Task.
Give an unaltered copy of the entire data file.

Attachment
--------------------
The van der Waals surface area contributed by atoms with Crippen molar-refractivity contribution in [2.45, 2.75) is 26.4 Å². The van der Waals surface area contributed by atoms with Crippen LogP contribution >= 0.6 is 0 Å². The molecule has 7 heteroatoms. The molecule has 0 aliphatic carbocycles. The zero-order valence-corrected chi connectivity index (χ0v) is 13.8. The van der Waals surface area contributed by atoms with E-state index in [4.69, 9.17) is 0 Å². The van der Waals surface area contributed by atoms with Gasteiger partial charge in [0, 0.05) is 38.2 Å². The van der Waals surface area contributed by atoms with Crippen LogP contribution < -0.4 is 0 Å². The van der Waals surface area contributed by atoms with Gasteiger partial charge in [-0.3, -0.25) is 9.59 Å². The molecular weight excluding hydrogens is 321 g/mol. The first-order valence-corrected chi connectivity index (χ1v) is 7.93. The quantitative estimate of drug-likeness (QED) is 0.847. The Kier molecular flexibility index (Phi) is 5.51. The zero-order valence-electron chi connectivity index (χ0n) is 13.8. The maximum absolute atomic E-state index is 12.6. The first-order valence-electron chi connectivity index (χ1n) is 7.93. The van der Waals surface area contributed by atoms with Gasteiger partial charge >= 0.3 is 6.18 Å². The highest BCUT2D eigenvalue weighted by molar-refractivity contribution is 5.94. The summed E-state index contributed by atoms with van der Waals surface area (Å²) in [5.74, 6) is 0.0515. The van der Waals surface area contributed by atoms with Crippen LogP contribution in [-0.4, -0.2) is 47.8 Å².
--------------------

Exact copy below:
The van der Waals surface area contributed by atoms with Crippen molar-refractivity contribution in [2.45, 2.75) is 26.4 Å². The van der Waals surface area contributed by atoms with Crippen LogP contribution >= 0.6 is 0 Å². The molecule has 7 heteroatoms. The molecule has 0 aliphatic carbocycles. The zero-order valence-corrected chi connectivity index (χ0v) is 13.8. The van der Waals surface area contributed by atoms with E-state index in [4.69, 9.17) is 0 Å². The van der Waals surface area contributed by atoms with Gasteiger partial charge in [0, 0.05) is 38.2 Å². The van der Waals surface area contributed by atoms with Crippen LogP contribution < -0.4 is 0 Å². The van der Waals surface area contributed by atoms with Gasteiger partial charge in [-0.3, -0.25) is 9.59 Å². The molecular weight excluding hydrogens is 321 g/mol. The first-order valence-corrected chi connectivity index (χ1v) is 7.93. The quantitative estimate of drug-likeness (QED) is 0.847. The Kier molecular flexibility index (Phi) is 5.51. The zero-order valence-electron chi connectivity index (χ0n) is 13.8. The maximum absolute atomic E-state index is 12.6. The first-order valence-electron chi connectivity index (χ1n) is 7.93. The van der Waals surface area contributed by atoms with Gasteiger partial charge >= 0.3 is 6.18 Å². The highest BCUT2D eigenvalue weighted by molar-refractivity contribution is 5.94. The summed E-state index contributed by atoms with van der Waals surface area (Å²) in [5.74, 6) is 0.0515. The van der Waals surface area contributed by atoms with Crippen LogP contribution in [-0.4, -0.2) is 47.8 Å².